PostgreSQL 10.0 appeals to the SQL faithful
The next major release of the PostgreSQL open source database system, version 10, aims to satisfy the SQL faithful.
Over the last few years, conventional databases have rolled in more features inspired by or borrowed outright from NoSQL. PostgreSQL added such features in previous versions, but version 10 contains several major SQL-centric changes that lay the foundation for other, long-desired improvements.
Little changes, big steps
A blog post by Robert Haas, vice president and chief architect at EnterpriseDB, a commercial support and services company for PostgreSQL, itemises the big changes. Standouts from that list include the following:
- A faster query executor. In PostgreSQL, the executor performs the actual retrieval of rows for a given query. “Substantial parts” of the executor have been rewritten in version 10 to speed things up. This is worth mentioning first, since it’s one of the changes likely to affect nearly every PostgreSQL user.
- Better parallel queries. Parallelism is a must for modern data applications (and modern applications, period — especially data apps). PostgreSQL already had the ability to perform many operations in parallel, but version 10 adds parallelism to many under-the-hood operations, like scanning indices for tables, so more and different kinds of queries can reap speed boosts.
- Logical replication. Existing versions of PostgreSQL let you replicate the entire database or perform change capture, but among its many limitations was that it only worked on the database level. The new logical replication feature works on the table level and requires little work to set up.
- Extended statistics. PostgreSQL can now gather a broader range of stats for queries on demand and, thus, potentially can generate more accurate plans for queries.
Much of what’s offered in version 10 is useful on its own, but it’s also a step toward more all-encompassing changes that have been a long time coming. With the rewritten query executor, for instance, there are plans to add just-in-time compilation to further speed up proceedings.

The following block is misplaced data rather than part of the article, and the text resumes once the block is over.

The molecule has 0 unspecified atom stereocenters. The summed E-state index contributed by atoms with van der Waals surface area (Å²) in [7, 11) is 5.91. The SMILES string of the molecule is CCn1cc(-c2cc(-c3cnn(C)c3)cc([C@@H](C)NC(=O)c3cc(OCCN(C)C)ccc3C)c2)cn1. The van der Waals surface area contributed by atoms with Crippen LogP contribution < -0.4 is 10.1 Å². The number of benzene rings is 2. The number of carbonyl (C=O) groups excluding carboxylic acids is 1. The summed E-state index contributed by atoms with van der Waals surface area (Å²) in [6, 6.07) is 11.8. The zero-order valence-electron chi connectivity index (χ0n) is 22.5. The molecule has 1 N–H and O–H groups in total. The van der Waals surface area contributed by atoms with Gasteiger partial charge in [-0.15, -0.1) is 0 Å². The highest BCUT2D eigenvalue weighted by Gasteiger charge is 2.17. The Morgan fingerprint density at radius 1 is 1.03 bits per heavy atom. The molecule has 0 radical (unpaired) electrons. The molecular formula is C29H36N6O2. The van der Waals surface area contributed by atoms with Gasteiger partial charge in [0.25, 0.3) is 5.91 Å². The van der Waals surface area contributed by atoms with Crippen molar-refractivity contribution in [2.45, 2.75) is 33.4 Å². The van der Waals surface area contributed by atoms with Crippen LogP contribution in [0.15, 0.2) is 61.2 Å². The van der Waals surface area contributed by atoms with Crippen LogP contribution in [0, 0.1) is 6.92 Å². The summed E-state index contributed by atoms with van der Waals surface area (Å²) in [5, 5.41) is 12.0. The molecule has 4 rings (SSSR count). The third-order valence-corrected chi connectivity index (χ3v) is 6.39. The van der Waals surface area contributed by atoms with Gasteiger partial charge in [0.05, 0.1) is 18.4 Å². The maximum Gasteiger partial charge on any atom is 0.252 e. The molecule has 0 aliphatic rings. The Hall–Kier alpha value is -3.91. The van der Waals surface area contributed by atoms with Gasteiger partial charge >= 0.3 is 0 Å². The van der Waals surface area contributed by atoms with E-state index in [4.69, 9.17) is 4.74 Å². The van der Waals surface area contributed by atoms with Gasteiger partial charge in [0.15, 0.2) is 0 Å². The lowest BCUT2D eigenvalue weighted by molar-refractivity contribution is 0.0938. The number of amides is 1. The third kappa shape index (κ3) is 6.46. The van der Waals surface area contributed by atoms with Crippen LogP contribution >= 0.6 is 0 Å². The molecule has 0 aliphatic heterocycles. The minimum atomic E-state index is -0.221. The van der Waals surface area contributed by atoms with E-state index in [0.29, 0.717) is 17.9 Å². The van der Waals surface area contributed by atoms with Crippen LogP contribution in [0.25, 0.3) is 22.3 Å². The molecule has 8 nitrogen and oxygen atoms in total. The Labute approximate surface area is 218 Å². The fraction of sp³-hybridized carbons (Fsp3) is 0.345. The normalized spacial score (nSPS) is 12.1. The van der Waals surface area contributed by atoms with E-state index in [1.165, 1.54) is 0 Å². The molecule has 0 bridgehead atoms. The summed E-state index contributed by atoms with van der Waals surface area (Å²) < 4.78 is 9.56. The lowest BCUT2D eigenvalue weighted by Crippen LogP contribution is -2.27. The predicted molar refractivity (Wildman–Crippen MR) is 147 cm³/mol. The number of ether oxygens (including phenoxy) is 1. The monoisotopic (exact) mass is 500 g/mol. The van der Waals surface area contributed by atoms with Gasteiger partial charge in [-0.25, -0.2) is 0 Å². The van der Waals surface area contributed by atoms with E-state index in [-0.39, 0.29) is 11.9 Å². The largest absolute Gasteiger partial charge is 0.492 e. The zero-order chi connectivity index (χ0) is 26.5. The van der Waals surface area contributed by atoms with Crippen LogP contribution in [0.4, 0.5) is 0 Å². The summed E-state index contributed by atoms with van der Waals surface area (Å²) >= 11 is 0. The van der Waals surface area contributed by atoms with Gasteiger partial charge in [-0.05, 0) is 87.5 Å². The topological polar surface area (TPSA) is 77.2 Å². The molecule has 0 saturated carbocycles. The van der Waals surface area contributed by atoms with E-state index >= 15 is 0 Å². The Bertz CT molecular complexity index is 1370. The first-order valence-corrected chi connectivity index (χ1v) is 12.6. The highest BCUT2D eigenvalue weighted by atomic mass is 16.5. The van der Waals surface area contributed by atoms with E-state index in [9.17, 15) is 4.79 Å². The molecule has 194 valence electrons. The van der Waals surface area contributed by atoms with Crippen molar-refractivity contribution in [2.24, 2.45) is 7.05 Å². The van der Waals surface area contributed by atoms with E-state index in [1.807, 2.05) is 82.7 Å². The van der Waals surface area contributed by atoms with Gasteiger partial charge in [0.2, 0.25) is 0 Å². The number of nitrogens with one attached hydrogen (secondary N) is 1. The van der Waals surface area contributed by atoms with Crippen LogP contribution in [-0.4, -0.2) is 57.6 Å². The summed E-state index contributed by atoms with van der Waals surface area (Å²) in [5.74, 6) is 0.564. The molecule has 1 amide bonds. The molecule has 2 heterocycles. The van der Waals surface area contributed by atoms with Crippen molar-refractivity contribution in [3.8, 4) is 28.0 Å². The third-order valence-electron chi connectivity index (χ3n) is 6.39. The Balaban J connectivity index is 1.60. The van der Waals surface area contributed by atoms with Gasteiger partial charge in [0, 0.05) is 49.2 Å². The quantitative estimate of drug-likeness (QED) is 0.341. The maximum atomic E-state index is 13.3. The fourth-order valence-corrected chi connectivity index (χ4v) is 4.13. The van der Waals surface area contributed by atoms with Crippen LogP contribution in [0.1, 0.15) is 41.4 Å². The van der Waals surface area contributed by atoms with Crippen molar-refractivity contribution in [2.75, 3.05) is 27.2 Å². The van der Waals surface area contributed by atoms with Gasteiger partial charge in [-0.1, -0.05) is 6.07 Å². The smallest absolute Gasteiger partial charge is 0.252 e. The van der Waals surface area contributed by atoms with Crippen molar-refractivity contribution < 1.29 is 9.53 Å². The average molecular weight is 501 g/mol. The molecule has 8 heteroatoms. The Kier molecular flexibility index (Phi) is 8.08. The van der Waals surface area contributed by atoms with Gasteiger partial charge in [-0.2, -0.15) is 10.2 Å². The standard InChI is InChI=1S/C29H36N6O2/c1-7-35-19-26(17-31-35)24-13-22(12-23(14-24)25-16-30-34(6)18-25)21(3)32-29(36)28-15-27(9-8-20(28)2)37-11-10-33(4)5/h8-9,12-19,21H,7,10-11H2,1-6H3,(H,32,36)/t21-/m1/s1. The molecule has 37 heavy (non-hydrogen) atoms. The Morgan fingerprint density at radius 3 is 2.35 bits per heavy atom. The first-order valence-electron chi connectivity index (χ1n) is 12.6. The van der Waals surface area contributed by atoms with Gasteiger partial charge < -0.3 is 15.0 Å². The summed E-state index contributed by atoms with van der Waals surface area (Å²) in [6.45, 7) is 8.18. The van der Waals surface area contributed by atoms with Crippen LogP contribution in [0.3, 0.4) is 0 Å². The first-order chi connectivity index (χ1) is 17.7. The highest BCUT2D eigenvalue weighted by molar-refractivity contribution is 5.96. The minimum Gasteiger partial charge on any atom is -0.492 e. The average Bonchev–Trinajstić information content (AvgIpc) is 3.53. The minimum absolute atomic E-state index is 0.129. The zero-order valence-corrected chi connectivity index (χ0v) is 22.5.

Another version 10 addition, transition tables, will make it possible to create what are called “automatically updated materialised views,” a query that can automatically generate a view based on changes made to a given table.
More to come
Also notable about PostgreSQL 10 is how relatively few of the additions are aimed at the NoSQL market. The only significant exception: XMLTable, which enables users to query XML-formatted data as if it were a native table source and at high speed. But the vast majority of version 10’s new features are aimed at improving life for existing PostgreSQL users.
PostgreSQL faces pressure, not merely from NoSQL-style storage systems but from cloud database-as-a-service systems and cloud data warehouses. The largest selling points of those services are not a more powerful feature set or even the convenience of being offered natively in the cloud, but that those services are intended to be zero-maintenance and strive for zero downtime as well.
Polished and reliable
PostgreSQL has a deserved reputation as highly polished and reliable, if somewhat conservative with its feature set. A downside of that approach is potentially powerful features take longer to introduce into PostgreSQL’s codebase because the development team insists on getting it right the first time.
One feature not included because of such strictures is columnar storage, a way to offer features found in analytics databases such as Teradata or Vertica. MySQL spinoff MariaDB offers that feature, and while third-party add-ons for PostgreSQL support it, having native support for columnar storage would be welcomed by PostgreSQL’s professional user base. But Haas has noted that adding support for columnar storage wouldn’t work well without first making other, major changes under the hood.
IDG News Service